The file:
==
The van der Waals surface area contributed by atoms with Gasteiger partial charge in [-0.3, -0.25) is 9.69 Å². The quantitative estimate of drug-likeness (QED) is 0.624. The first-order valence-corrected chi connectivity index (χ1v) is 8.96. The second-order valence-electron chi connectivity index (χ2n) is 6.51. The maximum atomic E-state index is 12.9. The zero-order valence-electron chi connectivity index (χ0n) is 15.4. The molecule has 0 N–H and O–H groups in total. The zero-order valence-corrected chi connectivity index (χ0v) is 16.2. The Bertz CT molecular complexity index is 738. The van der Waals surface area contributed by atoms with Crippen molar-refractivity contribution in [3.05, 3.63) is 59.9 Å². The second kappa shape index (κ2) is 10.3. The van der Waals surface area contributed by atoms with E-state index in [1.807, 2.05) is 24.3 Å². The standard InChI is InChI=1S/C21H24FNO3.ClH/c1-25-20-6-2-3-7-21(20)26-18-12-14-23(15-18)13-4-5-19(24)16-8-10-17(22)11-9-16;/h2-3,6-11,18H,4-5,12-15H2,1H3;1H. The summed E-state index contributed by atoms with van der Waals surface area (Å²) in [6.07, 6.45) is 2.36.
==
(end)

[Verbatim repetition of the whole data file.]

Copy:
The van der Waals surface area contributed by atoms with Gasteiger partial charge in [-0.3, -0.25) is 9.69 Å². The quantitative estimate of drug-likeness (QED) is 0.624. The first-order valence-corrected chi connectivity index (χ1v) is 8.96. The second-order valence-electron chi connectivity index (χ2n) is 6.51. The maximum atomic E-state index is 12.9. The zero-order valence-electron chi connectivity index (χ0n) is 15.4. The molecule has 0 N–H and O–H groups in total. The zero-order valence-corrected chi connectivity index (χ0v) is 16.2. The Bertz CT molecular complexity index is 738. The van der Waals surface area contributed by atoms with Crippen molar-refractivity contribution in [3.05, 3.63) is 59.9 Å². The second kappa shape index (κ2) is 10.3. The van der Waals surface area contributed by atoms with E-state index in [1.807, 2.05) is 24.3 Å². The standard InChI is InChI=1S/C21H24FNO3.ClH/c1-25-20-6-2-3-7-21(20)26-18-12-14-23(15-18)13-4-5-19(24)16-8-10-17(22)11-9-16;/h2-3,6-11,18H,4-5,12-15H2,1H3;1H. The summed E-state index contributed by atoms with van der Waals surface area (Å²) in [6.07, 6.45) is 2.36.